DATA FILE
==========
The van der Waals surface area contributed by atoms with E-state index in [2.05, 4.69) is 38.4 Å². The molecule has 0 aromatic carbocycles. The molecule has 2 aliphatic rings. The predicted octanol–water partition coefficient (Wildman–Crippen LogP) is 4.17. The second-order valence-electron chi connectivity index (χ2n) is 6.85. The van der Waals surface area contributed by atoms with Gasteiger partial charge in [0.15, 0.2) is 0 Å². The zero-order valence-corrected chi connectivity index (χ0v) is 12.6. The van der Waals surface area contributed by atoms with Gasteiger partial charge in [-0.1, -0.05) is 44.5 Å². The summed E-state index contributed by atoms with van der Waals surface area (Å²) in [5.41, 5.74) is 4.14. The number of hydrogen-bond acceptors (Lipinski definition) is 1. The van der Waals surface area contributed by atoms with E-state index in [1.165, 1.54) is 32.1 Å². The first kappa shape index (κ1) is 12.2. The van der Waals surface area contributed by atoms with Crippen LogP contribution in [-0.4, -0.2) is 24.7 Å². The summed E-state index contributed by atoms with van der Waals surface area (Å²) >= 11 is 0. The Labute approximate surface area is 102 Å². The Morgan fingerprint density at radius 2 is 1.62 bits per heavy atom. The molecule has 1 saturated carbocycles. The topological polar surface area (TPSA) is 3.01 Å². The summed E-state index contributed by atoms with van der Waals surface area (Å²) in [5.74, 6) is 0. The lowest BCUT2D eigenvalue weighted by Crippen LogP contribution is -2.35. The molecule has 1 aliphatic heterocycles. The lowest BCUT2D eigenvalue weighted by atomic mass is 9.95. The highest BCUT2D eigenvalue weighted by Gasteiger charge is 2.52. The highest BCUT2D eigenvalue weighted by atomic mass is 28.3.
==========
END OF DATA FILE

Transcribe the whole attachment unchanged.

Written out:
The van der Waals surface area contributed by atoms with E-state index in [2.05, 4.69) is 38.4 Å². The molecule has 0 aromatic carbocycles. The molecule has 2 aliphatic rings. The predicted octanol–water partition coefficient (Wildman–Crippen LogP) is 4.17. The second-order valence-electron chi connectivity index (χ2n) is 6.85. The van der Waals surface area contributed by atoms with Gasteiger partial charge in [0.15, 0.2) is 0 Å². The zero-order valence-corrected chi connectivity index (χ0v) is 12.6. The van der Waals surface area contributed by atoms with Gasteiger partial charge in [-0.1, -0.05) is 44.5 Å². The summed E-state index contributed by atoms with van der Waals surface area (Å²) in [5.41, 5.74) is 4.14. The number of hydrogen-bond acceptors (Lipinski definition) is 1. The van der Waals surface area contributed by atoms with E-state index in [1.165, 1.54) is 32.1 Å². The first kappa shape index (κ1) is 12.2. The van der Waals surface area contributed by atoms with Crippen LogP contribution in [-0.4, -0.2) is 24.7 Å². The summed E-state index contributed by atoms with van der Waals surface area (Å²) >= 11 is 0. The Labute approximate surface area is 102 Å². The Morgan fingerprint density at radius 2 is 1.62 bits per heavy atom. The molecule has 1 saturated carbocycles. The topological polar surface area (TPSA) is 3.01 Å². The summed E-state index contributed by atoms with van der Waals surface area (Å²) in [5.74, 6) is 0. The lowest BCUT2D eigenvalue weighted by Crippen LogP contribution is -2.35. The molecule has 1 aliphatic heterocycles. The lowest BCUT2D eigenvalue weighted by atomic mass is 9.95. The highest BCUT2D eigenvalue weighted by Gasteiger charge is 2.52. The highest BCUT2D eigenvalue weighted by atomic mass is 28.3.